Ephesus - Greece

Ephesus was one of the most important Greek cities. The Ionians built it in the 10th century B.C., one of the four major tribes that the Greeks considered themselves to be divided into during the ancient period; the other three were the Dorians, Aeolians, and Achaeans. Until the Roman Empire conquered the Aegean region of Anatolia, those lands were under the rule of the Pergamon Kingdom, another Greek kingdom founded in Anatolia. Even the word "Anatolia" is a Greek word that means "East" in English. The Roman Empire ruled Anatolia under the new name "Asia Minor," which described the same lands. However, the majority of the population and the language in Ephesus was always Greek until they lost the harbor because of the Meander River. The declaration of Istanbul as the new capital of the Roman Empire in the 4th century caused more than half of the city's population to migrate to this city.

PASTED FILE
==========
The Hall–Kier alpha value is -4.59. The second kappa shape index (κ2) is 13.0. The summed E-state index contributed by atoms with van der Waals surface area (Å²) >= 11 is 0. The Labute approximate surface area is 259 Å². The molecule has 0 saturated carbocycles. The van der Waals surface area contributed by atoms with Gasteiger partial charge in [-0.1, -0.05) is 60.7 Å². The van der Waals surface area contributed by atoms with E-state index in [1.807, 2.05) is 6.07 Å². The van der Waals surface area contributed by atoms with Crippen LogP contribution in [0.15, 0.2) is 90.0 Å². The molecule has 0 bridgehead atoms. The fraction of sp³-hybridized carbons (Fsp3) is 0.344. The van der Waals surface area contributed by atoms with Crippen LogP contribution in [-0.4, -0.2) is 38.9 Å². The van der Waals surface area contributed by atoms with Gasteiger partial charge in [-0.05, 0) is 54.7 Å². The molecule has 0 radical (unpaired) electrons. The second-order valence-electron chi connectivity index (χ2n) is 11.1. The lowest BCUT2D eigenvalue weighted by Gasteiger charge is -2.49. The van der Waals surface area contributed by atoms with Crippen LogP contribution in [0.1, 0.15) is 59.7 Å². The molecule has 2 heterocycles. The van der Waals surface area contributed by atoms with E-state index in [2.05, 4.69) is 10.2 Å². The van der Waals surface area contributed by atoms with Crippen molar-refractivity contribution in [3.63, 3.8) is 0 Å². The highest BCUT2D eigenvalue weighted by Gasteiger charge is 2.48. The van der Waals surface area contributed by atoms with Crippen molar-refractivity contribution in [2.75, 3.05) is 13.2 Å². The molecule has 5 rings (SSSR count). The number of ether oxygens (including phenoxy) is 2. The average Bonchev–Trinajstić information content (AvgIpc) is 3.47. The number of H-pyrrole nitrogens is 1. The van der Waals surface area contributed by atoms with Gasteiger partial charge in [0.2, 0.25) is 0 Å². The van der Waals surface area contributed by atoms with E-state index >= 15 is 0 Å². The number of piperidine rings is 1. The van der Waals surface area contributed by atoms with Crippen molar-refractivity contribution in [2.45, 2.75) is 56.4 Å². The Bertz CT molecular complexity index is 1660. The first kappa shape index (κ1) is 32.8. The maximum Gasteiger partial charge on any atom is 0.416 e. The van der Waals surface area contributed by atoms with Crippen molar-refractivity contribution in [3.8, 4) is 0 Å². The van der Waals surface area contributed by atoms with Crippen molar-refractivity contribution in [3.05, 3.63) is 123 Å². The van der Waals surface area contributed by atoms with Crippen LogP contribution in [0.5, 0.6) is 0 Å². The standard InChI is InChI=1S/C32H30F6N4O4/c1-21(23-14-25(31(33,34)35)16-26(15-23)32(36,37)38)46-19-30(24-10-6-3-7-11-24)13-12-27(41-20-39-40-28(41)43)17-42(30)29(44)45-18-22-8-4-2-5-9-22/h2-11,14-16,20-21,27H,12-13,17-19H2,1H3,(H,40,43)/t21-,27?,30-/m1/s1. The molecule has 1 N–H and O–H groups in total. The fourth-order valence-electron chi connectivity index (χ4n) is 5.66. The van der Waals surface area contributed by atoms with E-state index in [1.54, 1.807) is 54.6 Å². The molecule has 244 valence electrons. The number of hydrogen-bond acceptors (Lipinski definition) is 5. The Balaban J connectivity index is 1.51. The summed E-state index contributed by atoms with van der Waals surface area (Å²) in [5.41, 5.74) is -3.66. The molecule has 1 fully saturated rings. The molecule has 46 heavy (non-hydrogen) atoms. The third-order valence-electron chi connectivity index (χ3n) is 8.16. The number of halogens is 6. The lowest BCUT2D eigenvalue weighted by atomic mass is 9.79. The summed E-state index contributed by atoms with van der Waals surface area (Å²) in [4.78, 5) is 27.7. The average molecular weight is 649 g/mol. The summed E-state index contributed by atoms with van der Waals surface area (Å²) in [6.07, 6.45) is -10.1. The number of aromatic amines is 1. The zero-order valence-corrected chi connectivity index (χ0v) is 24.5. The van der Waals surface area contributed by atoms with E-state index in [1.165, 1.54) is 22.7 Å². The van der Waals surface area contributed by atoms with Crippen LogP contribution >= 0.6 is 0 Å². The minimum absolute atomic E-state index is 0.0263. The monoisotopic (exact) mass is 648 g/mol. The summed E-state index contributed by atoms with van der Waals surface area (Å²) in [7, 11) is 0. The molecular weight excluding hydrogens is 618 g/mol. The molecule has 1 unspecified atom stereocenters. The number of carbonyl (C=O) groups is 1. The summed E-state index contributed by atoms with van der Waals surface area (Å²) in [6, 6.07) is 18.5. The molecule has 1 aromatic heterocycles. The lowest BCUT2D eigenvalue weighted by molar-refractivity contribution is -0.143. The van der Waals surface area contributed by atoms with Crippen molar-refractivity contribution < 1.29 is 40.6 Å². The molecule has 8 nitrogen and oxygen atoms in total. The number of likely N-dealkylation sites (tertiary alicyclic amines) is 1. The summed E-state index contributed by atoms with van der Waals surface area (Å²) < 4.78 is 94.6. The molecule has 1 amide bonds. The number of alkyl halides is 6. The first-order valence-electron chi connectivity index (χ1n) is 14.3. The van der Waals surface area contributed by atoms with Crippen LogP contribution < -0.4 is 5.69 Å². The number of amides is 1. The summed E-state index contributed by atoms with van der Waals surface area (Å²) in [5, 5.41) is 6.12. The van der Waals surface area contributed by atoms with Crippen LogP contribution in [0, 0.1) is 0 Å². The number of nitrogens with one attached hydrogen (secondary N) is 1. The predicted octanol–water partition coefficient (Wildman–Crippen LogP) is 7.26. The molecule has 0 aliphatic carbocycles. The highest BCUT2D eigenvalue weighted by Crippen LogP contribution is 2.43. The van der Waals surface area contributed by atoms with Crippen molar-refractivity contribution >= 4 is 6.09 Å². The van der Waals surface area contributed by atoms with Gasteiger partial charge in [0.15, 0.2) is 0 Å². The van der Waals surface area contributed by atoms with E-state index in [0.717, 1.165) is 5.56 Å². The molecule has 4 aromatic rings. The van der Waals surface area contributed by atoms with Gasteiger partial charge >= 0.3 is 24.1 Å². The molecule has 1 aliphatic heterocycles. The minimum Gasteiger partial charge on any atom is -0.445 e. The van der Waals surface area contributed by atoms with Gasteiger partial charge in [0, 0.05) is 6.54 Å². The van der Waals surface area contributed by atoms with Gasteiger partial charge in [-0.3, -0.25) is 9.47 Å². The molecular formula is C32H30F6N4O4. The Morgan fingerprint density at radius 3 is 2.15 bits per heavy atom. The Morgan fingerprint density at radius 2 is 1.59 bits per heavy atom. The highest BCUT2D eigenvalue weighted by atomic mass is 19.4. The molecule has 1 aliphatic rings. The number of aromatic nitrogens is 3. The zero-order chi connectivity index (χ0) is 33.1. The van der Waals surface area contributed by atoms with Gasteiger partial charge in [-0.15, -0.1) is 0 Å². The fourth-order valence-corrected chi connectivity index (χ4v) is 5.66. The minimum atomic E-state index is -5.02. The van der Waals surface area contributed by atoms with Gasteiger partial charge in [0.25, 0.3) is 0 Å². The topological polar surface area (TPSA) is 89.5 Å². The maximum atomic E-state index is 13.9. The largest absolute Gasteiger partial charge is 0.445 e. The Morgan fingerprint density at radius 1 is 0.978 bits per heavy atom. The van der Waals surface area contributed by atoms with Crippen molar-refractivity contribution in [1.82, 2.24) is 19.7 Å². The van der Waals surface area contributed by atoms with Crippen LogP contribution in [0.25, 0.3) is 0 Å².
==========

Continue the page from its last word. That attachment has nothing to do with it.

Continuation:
Most tourists imagine Ephesus, the third biggest ancient city in the world, is located in modern Greece because of its Greek history. But the correct answer is Turkey, a modern country founded right after the 1st world war and the destruction of the Ottoman Empire.

Today, many Turkish citizens know Ephesus is one of the most important cities in Greek history, and they feel lucky to be located within the borders of modern Turkey.

During the period of the Ottoman Empire, the Turkish and Greek populations lived together and created many cultural phenomena that can be called common. Although the population change experienced with the establishment of modern Turkey has physically changed this unity, it does not change how deep and great the Greek civilization was historical. The Ancient City of Ephesus will continue to live on the borders of Turkey as one of the largest Greco-Roman cities in history and a UNESCO Historical Heritage Site.

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